Drawing Hands & Feet
I prefer drawing from life to drawing from photography or memory, but in certain situations this is not always possible; for example, if I were to draw a ballerina in motion. So, following in the footsteps of Degas, I use memory and imagination to produce an image.
Drawing from imagination is not difficult – as children we did this quite naturally. All adults can draw from imagination, even if the outcome is a simple matchstick figure. However, if you find the idea of drawing a hand or foot from imagination too daunting, I recommend that you try the box method.
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The box method
Modern animators often use the box method to depict cartoon characters in action when making preparatory sketches. By representing the subject as a series of boxes, it becomes easier for the artist to visualize the form and give the drawing volume from the outset.
When I was creating the cartoon-character images in the diagram below, it was far easier to experiment with the articulation of the limbs by imagining a series of boxes, before settling on the final pose.
The thinking behind this method dates as far back as the early sixteenth century. The German artist Albrecht Dürer (1471–1528) produced the Stereometric Man (see below, left), a human figure represented as a series of cubes. This preparatory sketch was intended to be developed and included in the final chapter of Dürer’s Four Books on Human Proportion, which was published posthumously in 1532.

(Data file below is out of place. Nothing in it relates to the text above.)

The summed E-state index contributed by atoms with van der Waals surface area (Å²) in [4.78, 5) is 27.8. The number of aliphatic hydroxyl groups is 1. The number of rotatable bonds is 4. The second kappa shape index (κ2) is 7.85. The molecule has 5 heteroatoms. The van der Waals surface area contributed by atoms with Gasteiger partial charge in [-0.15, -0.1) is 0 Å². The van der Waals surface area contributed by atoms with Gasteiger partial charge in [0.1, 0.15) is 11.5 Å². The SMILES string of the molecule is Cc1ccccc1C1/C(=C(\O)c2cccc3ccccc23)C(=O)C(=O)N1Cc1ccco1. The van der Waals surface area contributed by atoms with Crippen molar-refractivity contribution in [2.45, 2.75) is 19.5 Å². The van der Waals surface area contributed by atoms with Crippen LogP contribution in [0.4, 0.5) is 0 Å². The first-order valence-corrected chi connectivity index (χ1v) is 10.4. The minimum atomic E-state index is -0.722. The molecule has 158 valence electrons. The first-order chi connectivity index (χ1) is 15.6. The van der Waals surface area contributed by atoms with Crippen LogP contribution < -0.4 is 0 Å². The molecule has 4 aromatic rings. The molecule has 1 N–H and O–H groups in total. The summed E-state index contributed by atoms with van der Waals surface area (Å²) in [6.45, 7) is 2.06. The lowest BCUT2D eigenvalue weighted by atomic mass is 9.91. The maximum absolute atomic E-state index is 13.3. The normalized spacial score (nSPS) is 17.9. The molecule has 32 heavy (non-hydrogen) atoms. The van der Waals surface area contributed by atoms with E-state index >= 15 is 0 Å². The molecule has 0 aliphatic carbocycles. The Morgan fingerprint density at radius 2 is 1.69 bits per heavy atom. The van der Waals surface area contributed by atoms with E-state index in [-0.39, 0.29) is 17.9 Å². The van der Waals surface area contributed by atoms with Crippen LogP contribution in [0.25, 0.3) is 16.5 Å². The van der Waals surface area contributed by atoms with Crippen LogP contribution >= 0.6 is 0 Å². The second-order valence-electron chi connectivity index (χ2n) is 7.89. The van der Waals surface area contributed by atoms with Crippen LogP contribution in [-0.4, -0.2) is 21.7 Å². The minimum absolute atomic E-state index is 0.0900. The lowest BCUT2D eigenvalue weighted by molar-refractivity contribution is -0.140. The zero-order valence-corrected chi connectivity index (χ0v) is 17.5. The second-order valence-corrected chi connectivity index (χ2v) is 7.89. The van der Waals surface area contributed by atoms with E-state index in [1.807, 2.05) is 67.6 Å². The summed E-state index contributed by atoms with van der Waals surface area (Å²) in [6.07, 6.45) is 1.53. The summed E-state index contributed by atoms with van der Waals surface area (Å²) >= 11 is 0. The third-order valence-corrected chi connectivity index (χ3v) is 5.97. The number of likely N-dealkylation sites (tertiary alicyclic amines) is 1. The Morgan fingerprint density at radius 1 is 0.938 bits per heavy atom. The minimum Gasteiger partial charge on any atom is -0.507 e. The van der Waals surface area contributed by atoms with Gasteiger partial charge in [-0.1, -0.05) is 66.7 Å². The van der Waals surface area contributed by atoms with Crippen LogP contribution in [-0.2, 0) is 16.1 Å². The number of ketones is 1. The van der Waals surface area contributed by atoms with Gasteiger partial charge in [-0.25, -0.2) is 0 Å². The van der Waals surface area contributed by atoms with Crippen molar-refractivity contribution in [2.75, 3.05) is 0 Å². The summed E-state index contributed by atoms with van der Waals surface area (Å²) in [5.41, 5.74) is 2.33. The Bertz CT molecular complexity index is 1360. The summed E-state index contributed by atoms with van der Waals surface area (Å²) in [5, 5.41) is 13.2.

After Albrecht Dürer’s preparatory sketch for Stereometric Man.
1. First construct your imaginary hand as a series of cubes. If you are unsure where to start, reference your own hand to get an understanding of proportions. Be aware that your hand and fingers are three-dimensional and represent them purely as boxes, with no added detail. It is at this stage that you are able to alter your drawing and experiment with the finger boxes in different positions.
The schematic sketch
A schematic sketch can be used to help you to capture a form in just a few lines. The sketch creates a simple framework from which you can proceed to a finished drawing, using your own hand as a model.
Although similar to the box method, a schematic sketch is not quite the same thing. While both provide the first stage – the framework – of a drawing, a schematic sketch is used to capture the outline of the form whereas the box method effectively constructs the form. The schematic sketch is a simply-drawn framework, containing just enough information to enable you to complete a finished drawing.
In the example illustrated below, of a pair of hands gripping a walking stick, note that the handle is drawn in full in the schematic sketch (below left). This will ensure that the visible parts of the stick appear in the correct place and not distorted when you start to develop your drawing.
This illustration is an excellent example of why it is helpful to first produce a schematic sketch; it is also a demonstration of how artists have the power to see through solid objects!